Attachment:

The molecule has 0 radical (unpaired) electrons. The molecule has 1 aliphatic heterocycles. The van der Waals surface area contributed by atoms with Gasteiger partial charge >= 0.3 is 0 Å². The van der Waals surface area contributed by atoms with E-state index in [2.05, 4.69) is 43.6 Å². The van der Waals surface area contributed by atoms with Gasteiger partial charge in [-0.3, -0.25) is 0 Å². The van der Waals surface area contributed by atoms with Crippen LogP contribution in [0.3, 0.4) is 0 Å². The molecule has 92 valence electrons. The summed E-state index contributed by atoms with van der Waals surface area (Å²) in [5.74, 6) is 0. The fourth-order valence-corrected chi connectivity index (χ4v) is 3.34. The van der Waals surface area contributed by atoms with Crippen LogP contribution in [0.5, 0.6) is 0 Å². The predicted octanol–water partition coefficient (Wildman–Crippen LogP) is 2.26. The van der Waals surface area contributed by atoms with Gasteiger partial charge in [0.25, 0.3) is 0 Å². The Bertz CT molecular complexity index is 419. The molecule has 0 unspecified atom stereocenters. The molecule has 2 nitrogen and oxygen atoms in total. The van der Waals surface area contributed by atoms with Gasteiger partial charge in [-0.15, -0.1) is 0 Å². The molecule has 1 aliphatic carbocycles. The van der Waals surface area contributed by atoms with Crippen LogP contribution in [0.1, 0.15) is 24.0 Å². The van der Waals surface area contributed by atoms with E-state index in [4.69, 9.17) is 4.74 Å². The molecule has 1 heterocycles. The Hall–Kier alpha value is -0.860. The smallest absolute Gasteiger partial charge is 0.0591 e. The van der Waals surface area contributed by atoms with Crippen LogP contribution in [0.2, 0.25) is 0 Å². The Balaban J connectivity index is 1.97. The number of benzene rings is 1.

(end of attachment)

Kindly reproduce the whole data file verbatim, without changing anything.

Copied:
The molecule has 0 radical (unpaired) electrons. The molecule has 1 aliphatic heterocycles. The van der Waals surface area contributed by atoms with Gasteiger partial charge >= 0.3 is 0 Å². The van der Waals surface area contributed by atoms with E-state index in [2.05, 4.69) is 43.6 Å². The van der Waals surface area contributed by atoms with Gasteiger partial charge in [-0.3, -0.25) is 0 Å². The van der Waals surface area contributed by atoms with Crippen LogP contribution in [0.3, 0.4) is 0 Å². The molecule has 92 valence electrons. The summed E-state index contributed by atoms with van der Waals surface area (Å²) in [5.74, 6) is 0. The fourth-order valence-corrected chi connectivity index (χ4v) is 3.34. The van der Waals surface area contributed by atoms with Crippen LogP contribution in [0.5, 0.6) is 0 Å². The predicted octanol–water partition coefficient (Wildman–Crippen LogP) is 2.26. The van der Waals surface area contributed by atoms with Gasteiger partial charge in [0.25, 0.3) is 0 Å². The Bertz CT molecular complexity index is 419. The molecule has 0 unspecified atom stereocenters. The molecule has 2 nitrogen and oxygen atoms in total. The van der Waals surface area contributed by atoms with Gasteiger partial charge in [-0.15, -0.1) is 0 Å². The molecule has 1 aliphatic carbocycles. The van der Waals surface area contributed by atoms with Crippen LogP contribution in [0.1, 0.15) is 24.0 Å². The van der Waals surface area contributed by atoms with E-state index in [4.69, 9.17) is 4.74 Å². The molecule has 1 heterocycles. The Hall–Kier alpha value is -0.860. The smallest absolute Gasteiger partial charge is 0.0591 e. The van der Waals surface area contributed by atoms with Crippen LogP contribution in [0.2, 0.25) is 0 Å². The Balaban J connectivity index is 1.97. The number of benzene rings is 1.